In the following, we aim to clarify the laws relevant to businesses operating in Egypt. To this end, we shall focus on the corporate, labour, investment, and property laws of the country.
1. CORPORATE LAW: All newly established corporate entities in Egypt are subject to the provisions of the Companies Law No. 159 of 1981 (the Companies Law). The Companies Law prescribes all corporate governance rules and regulations, regulates management and control issues, and sets fiduciary duty and fiscal policies. It also dictates policies for the operation of companies’ corporate requirements, such as board of directors meetings, ordinary general meetings and extraordinary general meetings.
However, depending on the types of activities, companies may be formed under either the Investment Incentives and Guarantees Law No. 8 of 1997, or the Capital Market Law No. 92 of 1995. Representative offices may also be required to be formed under the Commercial Agency Law No. 120 of 1982.
The main types of entities that can be established or acquired by foreign investors in Egypt are:
• Joint stock companies
• Limited liability companies
• Branch offices
• Representative offices A. Joint stock companies: Joint stock companies are among the most commonly utilised legal vehicles in Egypt. They are usually used in those cases where there is a manufacturing project to be established in Egypt that requires major investments. Furthermore, in cases of substantial investments, there are no requirements to pay the full capital upon establishment, which can be paid over a period of five years depending on the level of development of the project. i. Capital: A joint stock company may have an authorised capital and must have an issued capital (actual and paid-in). The issued capital may not be less than LE250,000 for closed companies and LE500,000 if the company intends to offer its shares to the public. At least 10% of the share capital must be paid in at incorporation and subsequently increased to 25% within three months of incorporation. Full payment of the issued share capital must be carried out within a period of five years after the incorporation date. ii. Public subscription: A joint stock company is permitted to offer its shares to the public. For those companies formed by public subscription, at least 49% of the shares must be offered to the Egyptian public for a period of one month, unless the Egyptian founding shareholders already pay up such percentage of shares prior to the public offering. iii. Number of shareholders: The joint stock company must have a minimum of three shareholders at all times, whether natural persons or legal entities. There is no maximum limit for the number of shareholders. However, if the number of shareholders reaches 100, the company would be considered to have launched a public offering and the rules applicable to public companies would then apply. iv. Objectives: Subject to obtaining the necessary permit and licence for certain types of activities, such as industrial projects that require the approval of the Industrial Development Authority, banking projects that require the approval of the Central Bank of Egypt, hotel management projects that require the approval of the Ministry of Tourism, aviation projects that require the approval of the Ministry of Civil Aviation and capital market activities that require the approval of the Egyptian Financial Supervisory Authority, there are no restrictions on a joint stock company’s intended commercial objectives.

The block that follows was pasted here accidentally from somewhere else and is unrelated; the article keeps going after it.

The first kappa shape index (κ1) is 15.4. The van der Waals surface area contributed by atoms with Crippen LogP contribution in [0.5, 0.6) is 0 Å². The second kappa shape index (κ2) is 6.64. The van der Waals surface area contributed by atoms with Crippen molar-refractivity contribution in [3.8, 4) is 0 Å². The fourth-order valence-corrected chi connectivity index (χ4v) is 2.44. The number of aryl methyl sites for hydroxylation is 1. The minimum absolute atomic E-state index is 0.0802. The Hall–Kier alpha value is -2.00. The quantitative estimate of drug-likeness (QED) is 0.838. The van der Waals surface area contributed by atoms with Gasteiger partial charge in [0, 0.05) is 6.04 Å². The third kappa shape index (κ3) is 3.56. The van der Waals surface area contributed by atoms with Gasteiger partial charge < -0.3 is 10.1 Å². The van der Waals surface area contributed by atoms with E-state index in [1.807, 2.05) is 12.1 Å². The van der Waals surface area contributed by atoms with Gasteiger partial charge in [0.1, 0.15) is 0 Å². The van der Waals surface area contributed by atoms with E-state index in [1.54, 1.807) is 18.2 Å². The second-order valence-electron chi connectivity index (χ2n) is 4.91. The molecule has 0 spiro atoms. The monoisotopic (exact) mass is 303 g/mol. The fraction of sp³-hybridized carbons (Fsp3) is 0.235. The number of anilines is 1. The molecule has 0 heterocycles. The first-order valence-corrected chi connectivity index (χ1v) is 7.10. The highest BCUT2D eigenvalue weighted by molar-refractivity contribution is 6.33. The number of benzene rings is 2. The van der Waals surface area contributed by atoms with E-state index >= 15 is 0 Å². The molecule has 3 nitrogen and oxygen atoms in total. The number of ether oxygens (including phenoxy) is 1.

However, to benefit from the incentives and guarantees granted under the Investment Law as referred to in the Investment Law section of this legal review, joint stock companies established thereunder must list in their objectives at least one of the objectives stipulated under the Investment Law. v. Management: Joint stock companies are managed by a board of directors, which is entrusted with the day-to-day operations of the company. In this respect, the board has full authority to represent the company vis-à-vis third parties. Its authority, however, excludes those matters explicitly reserved by law or by the company’s constitutive documents for the general assembly. The board of directors shall be headed by a chairman who shall be appointed by and from among the company’s directors.
The board of directors must have a minimum of three members at all times. There are no nationality requirements for board members.
There must be a means of employee participation in company management, either through board membership, share ownership or the establishment of an administrative committee selected from among the employees. In practice, this can raise some issues in labour-intensive companies. vi. Profits: A joint stock company’s after-tax earnings for each fiscal year, as increased or reduced by any profit or loss that is carried forward from previous years, shall be available for distribution in accordance with the requirements of Egyptian law and the joint stock company’s statutes.
In order for shareholders to receive their dividends, they should deposit their shares with the Central Depository (if the shares are in dematerialised form) or surrender the coupons attached to the share certificates (if the shares are in documentary form and the company issued the final share certificates). Dividends approved for distribution which are not claimed within five years from the date they are payable shall be subject to the statute of limitations and be paid to the State Treasury. Shareholders may decide at an ordinary general assembly to distribute all or part of the dividends as per the audited financial statements of the company so long as such distribution will not affect the company’s financial obligations vis-à-vis third parties or affect its business. vii. Stock exchange registration: Registration on the stock exchange is obligatory within one year of formation in the case of a company offering its shares to the public. Otherwise, the company may register its shares after the third year’s published profitable accounts. viii. Taxation & social insurance: A joint stock company is subject to corporate income tax at the rate of 20-25% of its net profits. Employees shall be subject to Egyptian salary tax and the company must make the necessary monthly tax withholdings.